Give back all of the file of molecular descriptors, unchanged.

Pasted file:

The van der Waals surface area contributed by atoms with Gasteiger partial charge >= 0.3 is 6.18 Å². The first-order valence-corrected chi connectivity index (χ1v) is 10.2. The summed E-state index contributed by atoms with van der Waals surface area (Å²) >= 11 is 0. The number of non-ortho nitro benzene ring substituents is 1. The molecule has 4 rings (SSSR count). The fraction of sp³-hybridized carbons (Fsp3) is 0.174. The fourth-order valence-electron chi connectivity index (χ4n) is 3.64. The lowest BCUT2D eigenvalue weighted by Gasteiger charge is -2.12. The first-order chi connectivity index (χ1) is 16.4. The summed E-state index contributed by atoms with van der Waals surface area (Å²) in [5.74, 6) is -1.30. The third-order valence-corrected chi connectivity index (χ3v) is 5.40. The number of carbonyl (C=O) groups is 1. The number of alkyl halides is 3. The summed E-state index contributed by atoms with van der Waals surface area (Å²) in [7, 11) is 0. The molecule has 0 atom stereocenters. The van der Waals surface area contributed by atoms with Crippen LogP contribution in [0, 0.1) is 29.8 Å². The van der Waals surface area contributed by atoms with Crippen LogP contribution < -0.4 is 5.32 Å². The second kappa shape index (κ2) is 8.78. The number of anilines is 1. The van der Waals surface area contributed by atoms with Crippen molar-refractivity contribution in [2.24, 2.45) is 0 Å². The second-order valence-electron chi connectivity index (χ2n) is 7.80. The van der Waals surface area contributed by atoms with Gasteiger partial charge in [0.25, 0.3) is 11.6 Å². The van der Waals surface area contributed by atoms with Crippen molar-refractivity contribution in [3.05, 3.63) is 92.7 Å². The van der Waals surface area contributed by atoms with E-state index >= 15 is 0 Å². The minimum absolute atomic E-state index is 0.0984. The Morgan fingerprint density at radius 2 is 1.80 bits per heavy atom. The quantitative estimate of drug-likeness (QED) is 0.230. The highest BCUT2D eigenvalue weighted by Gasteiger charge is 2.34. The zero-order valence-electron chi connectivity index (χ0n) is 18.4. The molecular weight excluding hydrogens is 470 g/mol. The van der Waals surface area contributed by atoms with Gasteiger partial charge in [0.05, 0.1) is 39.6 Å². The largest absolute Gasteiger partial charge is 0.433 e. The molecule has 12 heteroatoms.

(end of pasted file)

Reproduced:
The van der Waals surface area contributed by atoms with Gasteiger partial charge >= 0.3 is 6.18 Å². The first-order valence-corrected chi connectivity index (χ1v) is 10.2. The summed E-state index contributed by atoms with van der Waals surface area (Å²) >= 11 is 0. The number of non-ortho nitro benzene ring substituents is 1. The molecule has 4 rings (SSSR count). The fraction of sp³-hybridized carbons (Fsp3) is 0.174. The fourth-order valence-electron chi connectivity index (χ4n) is 3.64. The lowest BCUT2D eigenvalue weighted by Gasteiger charge is -2.12. The first-order chi connectivity index (χ1) is 16.4. The summed E-state index contributed by atoms with van der Waals surface area (Å²) in [5.74, 6) is -1.30. The third-order valence-corrected chi connectivity index (χ3v) is 5.40. The number of carbonyl (C=O) groups is 1. The number of alkyl halides is 3. The summed E-state index contributed by atoms with van der Waals surface area (Å²) in [7, 11) is 0. The molecule has 0 atom stereocenters. The van der Waals surface area contributed by atoms with Crippen LogP contribution in [0, 0.1) is 29.8 Å². The van der Waals surface area contributed by atoms with Crippen LogP contribution < -0.4 is 5.32 Å². The second kappa shape index (κ2) is 8.78. The number of anilines is 1. The van der Waals surface area contributed by atoms with Crippen molar-refractivity contribution in [2.24, 2.45) is 0 Å². The second-order valence-electron chi connectivity index (χ2n) is 7.80. The van der Waals surface area contributed by atoms with Gasteiger partial charge in [0.25, 0.3) is 11.6 Å². The van der Waals surface area contributed by atoms with Crippen molar-refractivity contribution in [3.05, 3.63) is 92.7 Å². The van der Waals surface area contributed by atoms with E-state index >= 15 is 0 Å². The minimum absolute atomic E-state index is 0.0984. The Morgan fingerprint density at radius 2 is 1.80 bits per heavy atom. The quantitative estimate of drug-likeness (QED) is 0.230. The highest BCUT2D eigenvalue weighted by Gasteiger charge is 2.34. The zero-order valence-electron chi connectivity index (χ0n) is 18.4. The molecular weight excluding hydrogens is 470 g/mol. The van der Waals surface area contributed by atoms with Gasteiger partial charge in [0.05, 0.1) is 39.6 Å². The largest absolute Gasteiger partial charge is 0.433 e. The molecule has 12 heteroatoms.